• Bruce Gee

    I think Zakaria’s comments are spot-on. The Jekyll-Hyde of Obama’s presidency is perplexing: he ran as a populist, and rules as a Chicago politico. As soon as he entered the oval office, he bristled with power: “I won.” The jig’s up though, the American people–not just conservatives–are on to him. Yet his SOTU address was more of the same, very discouraging. He seems to have very strong impulses to rule rather than govern. I’m not sure he has the chops to actually come up with creative solutions to our problems, as Congress and a lot of people are expecting him to do.

    As for your questions: our presidents all emerge from one of two political parties, so while the parties themselves don’t select a prime minister, it is obvious that the political tilt will be one way or another. All of the backroom stuff tends to go the way of the party in power, even if fig leaves are offered in public. So I am not sure there is a huge difference.

  • kerner

    Zakaria’s comments reflect an attitude that used to be more widely held. That the president, regardless of his own party, should SERIOUSLY consider the beliefs of his entire constituency. While a partisan president would naturally try to lead the nation in the direction to which he believes it should go, he shouldn’t try to push too hard too fast. In other words, he shouldn’t try to jam major changes down an unwilling public’s throat, but rather should use his postion to convince as many Americans as he can to accept as much as possible.

    Congress, under this theory, would be expected to give the president his way in some areas, and resist him only on matters of firm principle.

    An example of this was the former custom of confirming judicial appointments if they were “qualified”. Back then, “qualified” meant sufficiently educated and experienced and possessed of the proper judicial temperament. This concept is, of course, gone now.

    The problem is that the American people have become more polarized, and the two major paries have reflected this. All the griping we now hear from the Democrat “base” (i.e., the daily Kos crowd, etc.) sounds a lot like the griping we heard from the conservative “base” five years ago.

    I think the left is more responsible for abandonning the old ways than the right is, but this is a function of numbers. If the USA is 40% conservative, 40% moderate, and 20% liberal (as I have read it is), it is much easier for right wing politicians to lead the country gradually to the right. The left today finds itself in a position of trying to do everything at once because it has not had power for a long time, and may lose it soon. And they are unwilling to wait until they can convince a majority of people to their way of thinking, beecause they realize that may never happen.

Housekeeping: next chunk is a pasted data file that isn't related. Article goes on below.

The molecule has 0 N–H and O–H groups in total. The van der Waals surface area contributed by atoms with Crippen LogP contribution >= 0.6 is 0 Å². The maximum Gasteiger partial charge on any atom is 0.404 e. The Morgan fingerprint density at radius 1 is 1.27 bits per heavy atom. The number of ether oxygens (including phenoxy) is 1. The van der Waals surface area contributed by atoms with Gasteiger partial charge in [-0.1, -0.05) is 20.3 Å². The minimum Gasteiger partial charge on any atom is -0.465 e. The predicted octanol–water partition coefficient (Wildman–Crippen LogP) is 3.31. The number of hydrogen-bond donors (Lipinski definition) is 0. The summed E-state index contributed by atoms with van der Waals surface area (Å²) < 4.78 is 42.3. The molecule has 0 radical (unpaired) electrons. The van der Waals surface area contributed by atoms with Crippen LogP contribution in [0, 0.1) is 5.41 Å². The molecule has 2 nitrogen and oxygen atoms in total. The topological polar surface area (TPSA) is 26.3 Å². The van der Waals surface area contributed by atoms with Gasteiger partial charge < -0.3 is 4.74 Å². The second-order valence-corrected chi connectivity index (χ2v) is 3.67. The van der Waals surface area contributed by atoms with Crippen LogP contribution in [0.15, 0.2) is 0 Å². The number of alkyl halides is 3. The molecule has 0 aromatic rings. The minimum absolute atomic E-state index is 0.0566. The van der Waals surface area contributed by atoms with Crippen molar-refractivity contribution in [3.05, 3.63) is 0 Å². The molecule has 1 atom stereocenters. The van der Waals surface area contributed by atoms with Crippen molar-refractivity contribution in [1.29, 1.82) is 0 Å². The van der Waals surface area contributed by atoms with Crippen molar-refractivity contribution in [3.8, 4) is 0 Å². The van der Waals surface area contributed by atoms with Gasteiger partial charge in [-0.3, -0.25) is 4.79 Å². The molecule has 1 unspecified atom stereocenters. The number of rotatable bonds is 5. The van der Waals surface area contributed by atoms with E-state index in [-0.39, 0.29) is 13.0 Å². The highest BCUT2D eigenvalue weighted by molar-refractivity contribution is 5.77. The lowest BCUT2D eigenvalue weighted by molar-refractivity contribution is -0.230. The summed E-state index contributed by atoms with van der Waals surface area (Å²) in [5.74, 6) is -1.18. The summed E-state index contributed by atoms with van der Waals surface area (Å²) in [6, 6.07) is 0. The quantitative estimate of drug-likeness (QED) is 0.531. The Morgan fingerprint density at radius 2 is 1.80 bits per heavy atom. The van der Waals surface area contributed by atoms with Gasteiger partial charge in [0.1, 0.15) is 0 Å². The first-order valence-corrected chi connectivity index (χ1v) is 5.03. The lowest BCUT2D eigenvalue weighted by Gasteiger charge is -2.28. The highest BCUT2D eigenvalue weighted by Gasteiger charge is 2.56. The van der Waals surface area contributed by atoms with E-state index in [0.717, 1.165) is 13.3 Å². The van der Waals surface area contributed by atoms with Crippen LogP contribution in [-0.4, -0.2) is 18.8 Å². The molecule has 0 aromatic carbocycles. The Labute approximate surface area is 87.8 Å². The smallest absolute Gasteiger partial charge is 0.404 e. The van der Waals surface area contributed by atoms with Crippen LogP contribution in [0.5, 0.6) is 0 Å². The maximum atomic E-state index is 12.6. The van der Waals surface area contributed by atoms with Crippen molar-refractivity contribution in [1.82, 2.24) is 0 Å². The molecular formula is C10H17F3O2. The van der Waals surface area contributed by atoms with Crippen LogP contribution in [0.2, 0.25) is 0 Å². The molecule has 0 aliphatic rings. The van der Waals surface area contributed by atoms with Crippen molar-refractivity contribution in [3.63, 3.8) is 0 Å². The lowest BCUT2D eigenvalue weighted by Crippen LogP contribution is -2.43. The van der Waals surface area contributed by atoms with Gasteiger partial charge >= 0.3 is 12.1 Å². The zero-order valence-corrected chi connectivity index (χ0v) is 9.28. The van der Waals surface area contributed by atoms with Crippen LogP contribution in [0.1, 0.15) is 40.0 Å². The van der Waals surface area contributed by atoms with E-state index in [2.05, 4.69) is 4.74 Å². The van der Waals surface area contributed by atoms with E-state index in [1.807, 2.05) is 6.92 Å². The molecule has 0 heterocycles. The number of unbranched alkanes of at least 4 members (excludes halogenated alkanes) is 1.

• kerner

    Zakaria’s comments reflect an attitude that used to be more widely held. That the president, regardless of his own party, should SERIOUSLY consider the beliefs of his entire constituency. While a partisan president would naturally try to lead the nation in the direction to which he believes it should go, he shouldn’t try to push too hard too fast. In other words, he shouldn’t try to jam major changes down an unwilling public’s throat, but rather should use his postion to convince as many Americans as he can to accept as much as possible.

    Congress, under this theory, would be expected to give the president his way in some areas, and resist him only on matters of firm principle.

    An example of this was the former custom of confirming judicial appointments if they were “qualified”. Back then, “qualified” meant sufficiently educated and experienced and possessed of the proper judicial temperament. This concept is, of course, gone now.

    The problem is that the American people have become more polarized, and the two major paries have reflected this. All the griping we now hear from the Democrat “base” (i.e., the daily Kos crowd, etc.) sounds a lot like the griping we heard from the conservative “base” five years ago.

    I think the left is more responsible for abandonning the old ways than the right is, but this is a function of numbers. If the USA is 40% conservative, 40% moderate, and 20% liberal (as I have read it is), it is much easier for right wing politicians to lead the country gradually to the right. The left today finds itself in a position of trying to do everything at once because it has not had power for a long time, and may lose it soon. And they are unwilling to wait until they can convince a majority of people to their way of thinking, beecause they realize that may never happen.